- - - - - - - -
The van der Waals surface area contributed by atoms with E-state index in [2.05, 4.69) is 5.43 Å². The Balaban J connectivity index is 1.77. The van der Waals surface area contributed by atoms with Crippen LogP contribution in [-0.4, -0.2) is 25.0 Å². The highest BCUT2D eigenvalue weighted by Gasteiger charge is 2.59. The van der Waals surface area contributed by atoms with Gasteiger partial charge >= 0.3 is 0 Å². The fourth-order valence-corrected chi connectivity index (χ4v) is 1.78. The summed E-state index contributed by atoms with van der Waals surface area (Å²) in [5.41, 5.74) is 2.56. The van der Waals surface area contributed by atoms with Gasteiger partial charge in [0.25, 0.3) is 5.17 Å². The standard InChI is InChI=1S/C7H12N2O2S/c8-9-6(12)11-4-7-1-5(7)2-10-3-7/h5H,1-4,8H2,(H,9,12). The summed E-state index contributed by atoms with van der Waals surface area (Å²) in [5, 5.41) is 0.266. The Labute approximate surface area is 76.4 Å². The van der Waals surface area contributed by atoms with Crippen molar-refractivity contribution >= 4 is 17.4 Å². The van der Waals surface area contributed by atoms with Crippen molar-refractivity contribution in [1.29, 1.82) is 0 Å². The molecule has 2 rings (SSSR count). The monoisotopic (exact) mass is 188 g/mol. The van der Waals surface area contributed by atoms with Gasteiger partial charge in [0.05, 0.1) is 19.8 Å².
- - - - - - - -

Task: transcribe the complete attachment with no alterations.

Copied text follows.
The van der Waals surface area contributed by atoms with E-state index in [2.05, 4.69) is 5.43 Å². The Balaban J connectivity index is 1.77. The van der Waals surface area contributed by atoms with Crippen LogP contribution in [-0.4, -0.2) is 25.0 Å². The highest BCUT2D eigenvalue weighted by Gasteiger charge is 2.59. The van der Waals surface area contributed by atoms with Gasteiger partial charge >= 0.3 is 0 Å². The fourth-order valence-corrected chi connectivity index (χ4v) is 1.78. The summed E-state index contributed by atoms with van der Waals surface area (Å²) in [5.41, 5.74) is 2.56. The van der Waals surface area contributed by atoms with Gasteiger partial charge in [0.25, 0.3) is 5.17 Å². The standard InChI is InChI=1S/C7H12N2O2S/c8-9-6(12)11-4-7-1-5(7)2-10-3-7/h5H,1-4,8H2,(H,9,12). The summed E-state index contributed by atoms with van der Waals surface area (Å²) in [5, 5.41) is 0.266. The Labute approximate surface area is 76.4 Å². The van der Waals surface area contributed by atoms with Crippen molar-refractivity contribution >= 4 is 17.4 Å². The van der Waals surface area contributed by atoms with Crippen molar-refractivity contribution in [1.29, 1.82) is 0 Å². The molecule has 2 rings (SSSR count). The monoisotopic (exact) mass is 188 g/mol. The van der Waals surface area contributed by atoms with Gasteiger partial charge in [0.05, 0.1) is 19.8 Å².